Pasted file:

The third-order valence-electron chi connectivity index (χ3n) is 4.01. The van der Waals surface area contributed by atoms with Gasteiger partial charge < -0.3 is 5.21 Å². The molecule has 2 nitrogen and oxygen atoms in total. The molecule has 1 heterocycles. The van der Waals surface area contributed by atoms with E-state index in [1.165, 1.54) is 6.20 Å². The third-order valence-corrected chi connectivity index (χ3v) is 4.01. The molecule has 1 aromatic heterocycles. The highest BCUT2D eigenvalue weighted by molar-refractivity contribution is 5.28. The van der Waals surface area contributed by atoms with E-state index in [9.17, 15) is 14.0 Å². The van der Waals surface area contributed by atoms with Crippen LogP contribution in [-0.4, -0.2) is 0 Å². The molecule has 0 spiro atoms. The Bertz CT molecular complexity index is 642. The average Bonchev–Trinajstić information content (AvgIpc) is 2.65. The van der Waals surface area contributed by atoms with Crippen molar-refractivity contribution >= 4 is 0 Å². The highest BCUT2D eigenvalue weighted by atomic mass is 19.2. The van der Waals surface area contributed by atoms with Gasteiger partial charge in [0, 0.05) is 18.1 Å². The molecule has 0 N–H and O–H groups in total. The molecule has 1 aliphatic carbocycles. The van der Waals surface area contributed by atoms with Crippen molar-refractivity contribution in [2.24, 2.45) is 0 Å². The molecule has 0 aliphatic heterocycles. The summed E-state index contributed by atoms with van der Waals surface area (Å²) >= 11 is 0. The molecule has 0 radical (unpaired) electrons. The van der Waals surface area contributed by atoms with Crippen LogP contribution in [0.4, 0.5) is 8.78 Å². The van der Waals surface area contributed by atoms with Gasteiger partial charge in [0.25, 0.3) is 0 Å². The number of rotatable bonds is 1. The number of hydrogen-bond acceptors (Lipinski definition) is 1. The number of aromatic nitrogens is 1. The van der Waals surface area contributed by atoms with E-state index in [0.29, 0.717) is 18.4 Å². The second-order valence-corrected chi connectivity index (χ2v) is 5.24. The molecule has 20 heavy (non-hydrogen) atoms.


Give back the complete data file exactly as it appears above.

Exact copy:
The third-order valence-electron chi connectivity index (χ3n) is 4.01. The van der Waals surface area contributed by atoms with Gasteiger partial charge < -0.3 is 5.21 Å². The molecule has 2 nitrogen and oxygen atoms in total. The molecule has 1 heterocycles. The van der Waals surface area contributed by atoms with E-state index in [1.165, 1.54) is 6.20 Å². The third-order valence-corrected chi connectivity index (χ3v) is 4.01. The molecule has 1 aromatic heterocycles. The highest BCUT2D eigenvalue weighted by molar-refractivity contribution is 5.28. The van der Waals surface area contributed by atoms with E-state index in [9.17, 15) is 14.0 Å². The van der Waals surface area contributed by atoms with Crippen LogP contribution in [-0.4, -0.2) is 0 Å². The molecule has 0 spiro atoms. The Bertz CT molecular complexity index is 642. The average Bonchev–Trinajstić information content (AvgIpc) is 2.65. The van der Waals surface area contributed by atoms with Crippen molar-refractivity contribution >= 4 is 0 Å². The highest BCUT2D eigenvalue weighted by atomic mass is 19.2. The van der Waals surface area contributed by atoms with Gasteiger partial charge in [0, 0.05) is 18.1 Å². The molecule has 0 N–H and O–H groups in total. The molecule has 1 aliphatic carbocycles. The van der Waals surface area contributed by atoms with Crippen molar-refractivity contribution in [2.24, 2.45) is 0 Å². The molecule has 0 aliphatic heterocycles. The summed E-state index contributed by atoms with van der Waals surface area (Å²) >= 11 is 0. The molecule has 0 radical (unpaired) electrons. The van der Waals surface area contributed by atoms with Crippen LogP contribution in [0.4, 0.5) is 8.78 Å². The van der Waals surface area contributed by atoms with Gasteiger partial charge in [0.25, 0.3) is 0 Å². The number of rotatable bonds is 1. The number of hydrogen-bond acceptors (Lipinski definition) is 1. The number of aromatic nitrogens is 1. The van der Waals surface area contributed by atoms with E-state index in [0.29, 0.717) is 18.4 Å². The second-order valence-corrected chi connectivity index (χ2v) is 5.24. The molecule has 20 heavy (non-hydrogen) atoms.